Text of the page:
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Several provisions of the Dodd-Frank Wall Street Reform and Consumer Protection Act have brought compensation of financial institution executives into the public eye. Although disclosure of executive and director compensation dates back to the 1930s, Dodd-Frank’s most highly publicized requirement, “say-on-pay,” shifts the disclosure to a dialogue with shareholders, essentially allowing shareholders to vote on compensation for certain executives. As the Securities and Exchange Commission continues to implement new rules necessitated by Dodd-Frank, compensation represents another area requiring increased scrutiny by boards of directors.

Through passage of the Dodd-Frank Act, the Securities and Exchange Act was amended in several ways, requiring new SEC rulemaking that is not yet complete. The Dodd-Frank Act established certain independence standards for compensation committees and mandated that the compensation committee be provided certain resources to hire a consultant and other advisers. Also, new section 10D requires issuers to adopt and enforce policies on clawbacks of executive compensation in cases where the issuer restates financial statements.

The Dodd-Frank Act added section 14A to require periodic shareholder voting on executive compensation and on golden parachutes in connection with mergers/combinations. New section 14(i) requires companies to disclose the ratio between total executive compensation and median compensation paid to other employees. Section 14(j) requires companies to disclose whether directors and officers may purchase derivatives allowing hedging against decreases in the market value of stock grants.

In 2011, the SEC issued rules on the “say-on-pay” provisions of the Dodd-Frank Act, requiring shareholder votes at least once every three years. The rules also provided that the vote on frequency of the say-on-pay vote must be held at least once every six years, and that the vote on golden parachute compensation must be held whenever the company solicits shareholder approval of an acquisition. Smaller reporting companies were exempt from the say-on-pay provisions until 2013 meetings.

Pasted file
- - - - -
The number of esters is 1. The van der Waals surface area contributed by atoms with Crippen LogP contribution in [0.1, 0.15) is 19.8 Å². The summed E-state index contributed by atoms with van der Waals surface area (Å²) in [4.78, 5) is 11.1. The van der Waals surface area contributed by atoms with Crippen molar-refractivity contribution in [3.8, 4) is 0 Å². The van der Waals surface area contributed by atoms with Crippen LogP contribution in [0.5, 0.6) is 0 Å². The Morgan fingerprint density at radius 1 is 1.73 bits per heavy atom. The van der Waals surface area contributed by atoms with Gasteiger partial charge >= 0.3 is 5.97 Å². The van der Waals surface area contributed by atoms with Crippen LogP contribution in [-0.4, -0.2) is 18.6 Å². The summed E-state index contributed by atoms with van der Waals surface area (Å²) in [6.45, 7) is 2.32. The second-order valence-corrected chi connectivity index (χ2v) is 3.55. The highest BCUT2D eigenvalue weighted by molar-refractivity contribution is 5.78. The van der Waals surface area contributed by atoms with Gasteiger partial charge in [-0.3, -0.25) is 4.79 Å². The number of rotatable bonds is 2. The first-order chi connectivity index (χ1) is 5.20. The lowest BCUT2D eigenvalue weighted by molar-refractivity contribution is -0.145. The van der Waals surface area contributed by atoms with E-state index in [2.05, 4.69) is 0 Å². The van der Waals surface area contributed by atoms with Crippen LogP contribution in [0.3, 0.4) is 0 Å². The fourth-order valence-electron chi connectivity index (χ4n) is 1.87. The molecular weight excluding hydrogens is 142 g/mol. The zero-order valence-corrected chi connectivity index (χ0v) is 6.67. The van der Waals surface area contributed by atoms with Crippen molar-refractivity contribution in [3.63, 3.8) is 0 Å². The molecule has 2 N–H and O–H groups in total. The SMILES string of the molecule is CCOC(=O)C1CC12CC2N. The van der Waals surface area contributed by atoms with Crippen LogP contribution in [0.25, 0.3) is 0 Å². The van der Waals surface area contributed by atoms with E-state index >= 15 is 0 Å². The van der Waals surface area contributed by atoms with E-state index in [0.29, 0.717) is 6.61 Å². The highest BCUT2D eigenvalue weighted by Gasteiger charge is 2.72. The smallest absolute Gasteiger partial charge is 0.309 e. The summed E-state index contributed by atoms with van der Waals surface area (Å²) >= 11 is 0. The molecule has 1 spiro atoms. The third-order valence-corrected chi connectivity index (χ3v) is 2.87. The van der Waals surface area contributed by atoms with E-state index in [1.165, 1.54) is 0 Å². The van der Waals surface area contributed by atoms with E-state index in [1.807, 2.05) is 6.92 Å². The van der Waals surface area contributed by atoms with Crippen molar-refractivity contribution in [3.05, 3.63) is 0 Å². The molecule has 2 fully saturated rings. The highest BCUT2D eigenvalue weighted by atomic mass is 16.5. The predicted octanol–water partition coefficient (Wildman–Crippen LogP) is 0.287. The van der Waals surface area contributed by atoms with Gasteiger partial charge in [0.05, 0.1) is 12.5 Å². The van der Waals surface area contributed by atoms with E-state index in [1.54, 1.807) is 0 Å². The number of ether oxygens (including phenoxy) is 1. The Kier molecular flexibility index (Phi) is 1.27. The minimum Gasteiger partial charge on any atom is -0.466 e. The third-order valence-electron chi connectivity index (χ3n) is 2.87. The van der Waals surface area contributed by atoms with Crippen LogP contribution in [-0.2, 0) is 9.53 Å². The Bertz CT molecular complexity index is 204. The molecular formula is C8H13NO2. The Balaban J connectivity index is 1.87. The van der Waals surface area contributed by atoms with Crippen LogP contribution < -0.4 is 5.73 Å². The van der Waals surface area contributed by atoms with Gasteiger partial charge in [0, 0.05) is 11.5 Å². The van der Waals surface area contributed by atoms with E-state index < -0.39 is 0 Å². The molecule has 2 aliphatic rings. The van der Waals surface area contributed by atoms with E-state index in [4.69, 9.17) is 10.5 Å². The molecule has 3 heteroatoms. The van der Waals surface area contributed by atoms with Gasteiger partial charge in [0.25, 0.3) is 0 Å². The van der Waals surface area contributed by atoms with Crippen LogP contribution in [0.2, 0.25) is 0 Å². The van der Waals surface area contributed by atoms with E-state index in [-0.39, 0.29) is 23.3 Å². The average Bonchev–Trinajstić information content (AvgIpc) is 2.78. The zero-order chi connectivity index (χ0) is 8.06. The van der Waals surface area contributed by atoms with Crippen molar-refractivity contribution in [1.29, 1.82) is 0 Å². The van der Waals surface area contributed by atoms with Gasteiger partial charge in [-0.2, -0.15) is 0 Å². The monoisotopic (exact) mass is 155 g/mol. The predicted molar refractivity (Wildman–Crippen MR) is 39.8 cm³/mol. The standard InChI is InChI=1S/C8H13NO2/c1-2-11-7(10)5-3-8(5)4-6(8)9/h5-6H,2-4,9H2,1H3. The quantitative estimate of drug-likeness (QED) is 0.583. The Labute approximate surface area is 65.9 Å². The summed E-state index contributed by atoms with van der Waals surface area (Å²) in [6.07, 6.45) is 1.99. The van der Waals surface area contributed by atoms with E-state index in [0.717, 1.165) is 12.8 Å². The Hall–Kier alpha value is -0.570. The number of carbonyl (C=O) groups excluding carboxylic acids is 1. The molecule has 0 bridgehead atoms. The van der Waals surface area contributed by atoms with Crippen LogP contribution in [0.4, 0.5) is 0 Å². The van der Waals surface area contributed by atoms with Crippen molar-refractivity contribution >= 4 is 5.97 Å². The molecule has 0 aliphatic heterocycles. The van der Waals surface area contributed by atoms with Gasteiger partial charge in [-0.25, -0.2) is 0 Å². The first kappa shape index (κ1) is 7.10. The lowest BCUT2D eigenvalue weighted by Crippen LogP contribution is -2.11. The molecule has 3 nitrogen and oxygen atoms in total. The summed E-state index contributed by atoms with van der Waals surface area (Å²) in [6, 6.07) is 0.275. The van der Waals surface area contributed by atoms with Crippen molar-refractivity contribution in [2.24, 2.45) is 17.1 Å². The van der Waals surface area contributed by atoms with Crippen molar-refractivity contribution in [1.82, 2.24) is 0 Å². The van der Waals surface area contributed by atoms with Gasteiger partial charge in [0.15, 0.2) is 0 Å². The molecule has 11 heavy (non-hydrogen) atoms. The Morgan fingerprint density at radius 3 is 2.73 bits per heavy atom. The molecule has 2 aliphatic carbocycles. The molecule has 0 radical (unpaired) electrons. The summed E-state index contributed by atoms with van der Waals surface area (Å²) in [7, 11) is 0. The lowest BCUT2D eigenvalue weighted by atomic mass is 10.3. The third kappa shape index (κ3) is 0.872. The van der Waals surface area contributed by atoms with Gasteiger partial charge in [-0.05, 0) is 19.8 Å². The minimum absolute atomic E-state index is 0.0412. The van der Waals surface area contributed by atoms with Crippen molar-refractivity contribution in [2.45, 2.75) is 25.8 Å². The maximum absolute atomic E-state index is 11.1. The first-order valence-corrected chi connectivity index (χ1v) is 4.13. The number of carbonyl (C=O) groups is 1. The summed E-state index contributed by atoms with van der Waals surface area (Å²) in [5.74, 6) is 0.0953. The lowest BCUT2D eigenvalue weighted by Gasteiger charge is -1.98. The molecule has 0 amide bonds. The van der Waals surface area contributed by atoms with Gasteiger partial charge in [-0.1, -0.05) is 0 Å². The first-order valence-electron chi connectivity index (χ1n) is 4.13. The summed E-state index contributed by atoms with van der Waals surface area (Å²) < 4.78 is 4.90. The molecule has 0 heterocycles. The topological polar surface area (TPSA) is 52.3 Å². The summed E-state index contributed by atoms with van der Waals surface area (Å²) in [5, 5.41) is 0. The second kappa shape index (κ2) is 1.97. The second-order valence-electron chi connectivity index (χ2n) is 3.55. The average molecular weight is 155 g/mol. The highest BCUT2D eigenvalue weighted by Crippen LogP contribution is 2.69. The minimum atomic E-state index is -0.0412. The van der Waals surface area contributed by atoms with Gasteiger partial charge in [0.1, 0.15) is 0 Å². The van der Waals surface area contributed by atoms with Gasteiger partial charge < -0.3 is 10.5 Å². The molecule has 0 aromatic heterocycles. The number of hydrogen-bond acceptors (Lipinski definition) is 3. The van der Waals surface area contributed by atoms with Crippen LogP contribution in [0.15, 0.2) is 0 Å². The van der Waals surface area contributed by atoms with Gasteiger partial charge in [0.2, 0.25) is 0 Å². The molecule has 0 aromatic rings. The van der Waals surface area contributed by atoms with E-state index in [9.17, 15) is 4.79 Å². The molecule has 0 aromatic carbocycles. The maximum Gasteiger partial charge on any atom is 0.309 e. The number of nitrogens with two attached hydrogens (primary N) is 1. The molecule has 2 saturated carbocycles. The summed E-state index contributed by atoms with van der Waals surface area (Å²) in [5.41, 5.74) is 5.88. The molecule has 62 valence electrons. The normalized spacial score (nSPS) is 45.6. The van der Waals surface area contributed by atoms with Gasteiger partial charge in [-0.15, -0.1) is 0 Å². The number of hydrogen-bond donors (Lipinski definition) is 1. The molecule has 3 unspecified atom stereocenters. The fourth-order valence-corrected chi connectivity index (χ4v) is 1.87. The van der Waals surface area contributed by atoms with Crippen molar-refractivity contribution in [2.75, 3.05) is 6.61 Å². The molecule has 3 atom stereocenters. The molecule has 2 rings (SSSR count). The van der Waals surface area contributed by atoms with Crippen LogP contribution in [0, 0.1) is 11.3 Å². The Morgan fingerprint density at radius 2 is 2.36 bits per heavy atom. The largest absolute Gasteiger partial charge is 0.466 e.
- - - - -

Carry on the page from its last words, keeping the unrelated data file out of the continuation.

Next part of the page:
In April 2012, Congress provided some relief for companies by passing the Jumpstart Our Business Startups Act (“JOBS Act”), which cut back some of the Dodd-Frank Act compensation regulations. The JOBS Act cut back the say-on-pay and other requirements of the Dodd-Frank Act, but only for “emerging growth companies” that went public after December 8, 2011.

The most recent executive compensation rules were issued September 18, 2013, which implemented section 953(b) of the Dodd-Frank Act. A public company must disclose the ratio of the median annual total compensation of all employees to the total compensation of the CEO. The new rule does not impact the 2014 proxy season and does not apply to smaller reporting companies (public float of less than $75 million), foreign private issuers or emerging growth companies under the JOBS Act. The first pay ratio disclosure under this new rule would be required in a company’s 2016 proxy statement. 

Regarding logistics of the new rule, the median annual employee compensation must include all part-time, temporary, seasonal and non-U.S. employees of a company and its subsidiaries who are employed as of the last day of the company’s fiscal year. Companies cannot make full-time equivalent adjustments for part-time employees or annual pay adjustments for temporary and seasonal employees. Once the median employee compensation is identified, both the total annual compensation of the median employee and the CEO must be disclosed based on item 402 of Regulation S-K, which governs calculation of CEO pay. The new SEC rule provides a 60-day comment period, after which the SEC will conduct additional rulemaking on this issue.

Significant aspects of the Dodd-Frank Act remain to be implemented, and this latest requirement presents additional challenges and potential public relations issues. It is important for financial institutions required to disclose the ratio to perform correct calculations and provide an accurate disclosure.